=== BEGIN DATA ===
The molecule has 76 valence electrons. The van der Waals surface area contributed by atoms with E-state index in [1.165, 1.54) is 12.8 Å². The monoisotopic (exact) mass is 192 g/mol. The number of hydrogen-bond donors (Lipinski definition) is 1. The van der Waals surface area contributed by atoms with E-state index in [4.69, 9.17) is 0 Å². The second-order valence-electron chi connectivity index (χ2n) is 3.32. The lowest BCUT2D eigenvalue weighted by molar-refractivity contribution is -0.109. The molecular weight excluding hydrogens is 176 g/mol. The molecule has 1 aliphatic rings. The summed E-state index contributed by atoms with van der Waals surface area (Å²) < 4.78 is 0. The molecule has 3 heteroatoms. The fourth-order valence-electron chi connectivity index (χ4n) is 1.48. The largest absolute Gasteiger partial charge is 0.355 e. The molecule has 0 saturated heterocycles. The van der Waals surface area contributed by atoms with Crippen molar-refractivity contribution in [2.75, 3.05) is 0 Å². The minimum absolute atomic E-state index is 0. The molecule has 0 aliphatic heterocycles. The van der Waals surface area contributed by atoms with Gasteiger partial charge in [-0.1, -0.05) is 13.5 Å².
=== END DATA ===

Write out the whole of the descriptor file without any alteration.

The molecule has 76 valence electrons. The van der Waals surface area contributed by atoms with E-state index in [1.165, 1.54) is 12.8 Å². The monoisotopic (exact) mass is 192 g/mol. The number of hydrogen-bond donors (Lipinski definition) is 1. The van der Waals surface area contributed by atoms with E-state index in [4.69, 9.17) is 0 Å². The second-order valence-electron chi connectivity index (χ2n) is 3.32. The lowest BCUT2D eigenvalue weighted by molar-refractivity contribution is -0.109. The molecular weight excluding hydrogens is 176 g/mol. The molecule has 1 aliphatic rings. The summed E-state index contributed by atoms with van der Waals surface area (Å²) < 4.78 is 0. The molecule has 3 heteroatoms. The fourth-order valence-electron chi connectivity index (χ4n) is 1.48. The largest absolute Gasteiger partial charge is 0.355 e. The molecule has 0 saturated heterocycles. The van der Waals surface area contributed by atoms with Crippen molar-refractivity contribution in [2.75, 3.05) is 0 Å². The minimum absolute atomic E-state index is 0. The molecule has 0 aliphatic heterocycles. The van der Waals surface area contributed by atoms with Gasteiger partial charge in [-0.1, -0.05) is 13.5 Å².